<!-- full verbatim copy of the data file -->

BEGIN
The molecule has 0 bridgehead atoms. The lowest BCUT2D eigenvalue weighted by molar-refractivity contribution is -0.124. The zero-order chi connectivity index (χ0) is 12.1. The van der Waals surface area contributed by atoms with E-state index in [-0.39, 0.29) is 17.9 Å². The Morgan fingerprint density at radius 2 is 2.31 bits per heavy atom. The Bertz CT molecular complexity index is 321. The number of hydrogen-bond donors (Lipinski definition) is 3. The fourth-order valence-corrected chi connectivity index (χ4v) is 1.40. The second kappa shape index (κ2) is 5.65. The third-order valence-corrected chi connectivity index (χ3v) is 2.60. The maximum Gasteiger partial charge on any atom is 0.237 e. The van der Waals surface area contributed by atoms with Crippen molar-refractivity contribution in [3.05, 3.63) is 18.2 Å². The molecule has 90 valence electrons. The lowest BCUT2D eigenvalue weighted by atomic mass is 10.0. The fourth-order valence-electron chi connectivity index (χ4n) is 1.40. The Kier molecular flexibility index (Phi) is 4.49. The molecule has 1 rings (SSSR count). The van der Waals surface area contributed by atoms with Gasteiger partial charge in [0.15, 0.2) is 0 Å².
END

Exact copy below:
The molecule has 0 bridgehead atoms. The lowest BCUT2D eigenvalue weighted by molar-refractivity contribution is -0.124. The zero-order chi connectivity index (χ0) is 12.1. The van der Waals surface area contributed by atoms with E-state index in [-0.39, 0.29) is 17.9 Å². The Morgan fingerprint density at radius 2 is 2.31 bits per heavy atom. The Bertz CT molecular complexity index is 321. The number of hydrogen-bond donors (Lipinski definition) is 3. The fourth-order valence-corrected chi connectivity index (χ4v) is 1.40. The second kappa shape index (κ2) is 5.65. The third-order valence-corrected chi connectivity index (χ3v) is 2.60. The maximum Gasteiger partial charge on any atom is 0.237 e. The van der Waals surface area contributed by atoms with Crippen molar-refractivity contribution in [3.05, 3.63) is 18.2 Å². The molecule has 90 valence electrons. The lowest BCUT2D eigenvalue weighted by atomic mass is 10.0. The fourth-order valence-electron chi connectivity index (χ4n) is 1.40. The Kier molecular flexibility index (Phi) is 4.49. The molecule has 1 rings (SSSR count). The van der Waals surface area contributed by atoms with Gasteiger partial charge in [0.15, 0.2) is 0 Å².